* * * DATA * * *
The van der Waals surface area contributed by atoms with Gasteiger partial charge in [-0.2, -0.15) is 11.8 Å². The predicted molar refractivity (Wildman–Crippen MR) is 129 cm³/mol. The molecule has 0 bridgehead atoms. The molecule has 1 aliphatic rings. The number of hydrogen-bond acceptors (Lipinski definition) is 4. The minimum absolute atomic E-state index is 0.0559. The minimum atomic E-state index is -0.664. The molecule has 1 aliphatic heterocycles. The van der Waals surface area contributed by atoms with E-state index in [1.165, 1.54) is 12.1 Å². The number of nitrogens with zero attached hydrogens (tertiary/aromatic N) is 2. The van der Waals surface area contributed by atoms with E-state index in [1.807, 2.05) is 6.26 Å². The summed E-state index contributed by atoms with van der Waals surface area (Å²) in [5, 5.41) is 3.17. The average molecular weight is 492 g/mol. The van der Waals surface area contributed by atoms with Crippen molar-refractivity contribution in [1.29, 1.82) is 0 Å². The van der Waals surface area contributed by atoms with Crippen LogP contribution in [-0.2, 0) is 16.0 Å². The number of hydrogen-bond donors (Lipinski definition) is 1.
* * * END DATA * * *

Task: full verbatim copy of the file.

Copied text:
The van der Waals surface area contributed by atoms with Gasteiger partial charge in [-0.2, -0.15) is 11.8 Å². The predicted molar refractivity (Wildman–Crippen MR) is 129 cm³/mol. The molecule has 0 bridgehead atoms. The molecule has 1 aliphatic rings. The number of hydrogen-bond acceptors (Lipinski definition) is 4. The minimum absolute atomic E-state index is 0.0559. The minimum atomic E-state index is -0.664. The molecule has 1 aliphatic heterocycles. The van der Waals surface area contributed by atoms with E-state index in [1.165, 1.54) is 12.1 Å². The number of nitrogens with zero attached hydrogens (tertiary/aromatic N) is 2. The van der Waals surface area contributed by atoms with E-state index in [1.807, 2.05) is 6.26 Å². The summed E-state index contributed by atoms with van der Waals surface area (Å²) in [5, 5.41) is 3.17. The average molecular weight is 492 g/mol. The van der Waals surface area contributed by atoms with Crippen molar-refractivity contribution in [1.29, 1.82) is 0 Å². The van der Waals surface area contributed by atoms with Crippen LogP contribution in [-0.2, 0) is 16.0 Å². The number of hydrogen-bond donors (Lipinski definition) is 1.